Short Story: Mira’s Ring






Mira’s Ring


The buzz of the audience surges through the red and yellow big top. A fresh crop of circus-goers, excited about the show, gape in awe as they take in the sights and sounds. The pungent scents of freshly turned dirt, manure, and hay mingle—not unpleasantly—with that of buttery popcorn and the sweet cloy of caramel apples and cotton candy.

Garrett the Clown whips up balloon animals, handing them out to lucky children as they pass by. Clara walks the perimeter of the bleachers offering colorful programs featuring performers and animals while men dressed in red T-shirts with knife-creased black pants troll the aisles, peddling light-up toys, ice-cold drinks, and bags of peanuts.

The circus is a special experience for children, an infusion of color and sound and smell, but adults both young and old also tend to be affected by the glitz, the hype . . . the dream.

Mira Alexandrescu peeks at the assembling crowd from behind a tent flap. Her perception of the circus is different from theirs. Mira is the daughter of the Ringmaster and grew up in the circus. She feels most alive when moving across the tightrope toward Raul or when Raul’s hands set her body aflame on those too-rare nights. Like the dangerous, exciting dance across the tightrope, his fingers play across her dips and curves, igniting a fire that burns almost as hot inside her as the feeling of belonging to the family of the Alexandria Brothers Circus.

A couple of teenage girls saunter by just outside Mira’s hiding spot.

“Oh my God . . . this looks like so much fun!”

“Totally. Imagine how much fun they have on the road, going from place to place, meeting handsome strangers . . . Maybe someday that could be us! I wonder when tryouts are.”

Fools. Mira snorts. Circus life is hard work. The shows are packed in, two or three a day, and they break down at one venue and have the big top prepped and ready for the next within hours. There’s rarely a moment to acknowledge the town they’re in; apart from the slight differences in the clientele, each stop could be Anywhere, USA.

Although not all are related by blood, they are a family—and have the same issues any large family suffers. There’s drama and disagreements; occasionally they part ways with someone who isn’t pulling their weight. Childbearing is encouraged only to replenish the stable of performers, and there’s little patience or attention given to a baby or toddler until they can begin training to earn their keep.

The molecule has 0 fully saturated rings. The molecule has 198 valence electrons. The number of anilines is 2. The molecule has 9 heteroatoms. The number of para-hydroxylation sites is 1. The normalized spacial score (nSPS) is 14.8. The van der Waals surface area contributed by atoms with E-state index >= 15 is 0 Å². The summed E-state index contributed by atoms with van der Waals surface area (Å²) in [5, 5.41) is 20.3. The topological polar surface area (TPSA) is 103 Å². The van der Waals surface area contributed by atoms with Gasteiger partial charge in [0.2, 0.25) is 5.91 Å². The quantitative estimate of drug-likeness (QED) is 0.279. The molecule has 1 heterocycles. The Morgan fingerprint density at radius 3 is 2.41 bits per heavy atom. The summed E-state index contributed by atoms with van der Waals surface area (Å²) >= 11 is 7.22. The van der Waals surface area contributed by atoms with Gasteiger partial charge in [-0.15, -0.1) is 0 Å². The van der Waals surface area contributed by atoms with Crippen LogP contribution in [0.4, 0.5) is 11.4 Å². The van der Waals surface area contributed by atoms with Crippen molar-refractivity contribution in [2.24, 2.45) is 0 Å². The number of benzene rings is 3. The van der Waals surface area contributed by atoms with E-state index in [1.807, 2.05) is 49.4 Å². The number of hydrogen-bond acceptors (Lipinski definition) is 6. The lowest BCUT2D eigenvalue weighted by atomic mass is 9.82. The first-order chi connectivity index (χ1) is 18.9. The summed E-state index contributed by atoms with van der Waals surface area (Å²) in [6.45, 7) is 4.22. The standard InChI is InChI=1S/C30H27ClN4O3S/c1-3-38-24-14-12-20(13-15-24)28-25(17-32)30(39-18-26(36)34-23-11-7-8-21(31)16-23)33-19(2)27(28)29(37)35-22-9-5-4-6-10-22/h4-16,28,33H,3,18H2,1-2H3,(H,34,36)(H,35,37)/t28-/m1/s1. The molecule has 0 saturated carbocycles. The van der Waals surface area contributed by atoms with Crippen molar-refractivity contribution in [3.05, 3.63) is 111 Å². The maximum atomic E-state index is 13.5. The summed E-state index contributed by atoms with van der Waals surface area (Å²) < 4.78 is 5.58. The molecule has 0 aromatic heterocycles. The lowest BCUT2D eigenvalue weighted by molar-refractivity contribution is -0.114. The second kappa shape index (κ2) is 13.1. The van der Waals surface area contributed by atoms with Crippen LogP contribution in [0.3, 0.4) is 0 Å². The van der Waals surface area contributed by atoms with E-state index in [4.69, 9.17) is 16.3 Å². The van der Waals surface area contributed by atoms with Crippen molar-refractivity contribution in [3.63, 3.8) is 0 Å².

Mira loves circus life. Granted, she doesn’t know anything else, but the envy with which others look at them—town after town, year after year—leads her to believe civilian life is lackluster and mundane. She’s developed an almost snobbish air, looking down her nose at those who aren’t a part of her elite circle. And therein lies Mira’s current problem—an outsider joined their ranks recently. Not only that, but the pale, flaxen-haired beauty captured Raul’s attention. Unacceptable.

Butterflies ram against the cage of Mira’s ribs as the houselights dim, and spotlights focus on the center ring.

The show is about to begin, and there’s no turning back now.

Toma Alexandrescu’s regal, imposing figure commands the arena, and his voice blares over the speakers with great fanfare. “Ladies and gentleman! Kids of all ages! Welcome to the Alexandria Brothers Circus!”

Mira turns away from the outer shell of the show and moves to the portable dressing table to focus on the internal—a final check of her makeup, straightening her costume.

Strong arms slip around her from behind, and a large hand comes to rest over her slamming heart. She watches in the mirror as Raul rests his head on her shoulder, his dark eyes filled with concern. “Your heart is pounding, querida. What’s wrong?”

“Nothing. I’m fine.” Mira wants to shrug Raul off, rebuff him for becoming enamored with another, but love binds her to him too tightly. A flash of anger burns through her at the perceived weakness.

Raul kisses the side of her neck. “Get your head in the game. This is how accidents happen—when you’re distracted.”

Mira bristles, turning in his arms and pushing hard against his chest. “I’ve got this! You think I’m a liability?”

Raul stares into her eyes for a long moment, looking for something. He finds it and shakes his head. “You’re okay. You wanna talk about it?”

Mira hears the music of the act before theirs. A mixture of steadying calm and light adrenaline rushes through her, and she puts on her best show-smile. “About what?” She winks at Raul and leans up to kiss his soft lips.

“You.” Raul shakes a finger at her. “I’m going to get you later.”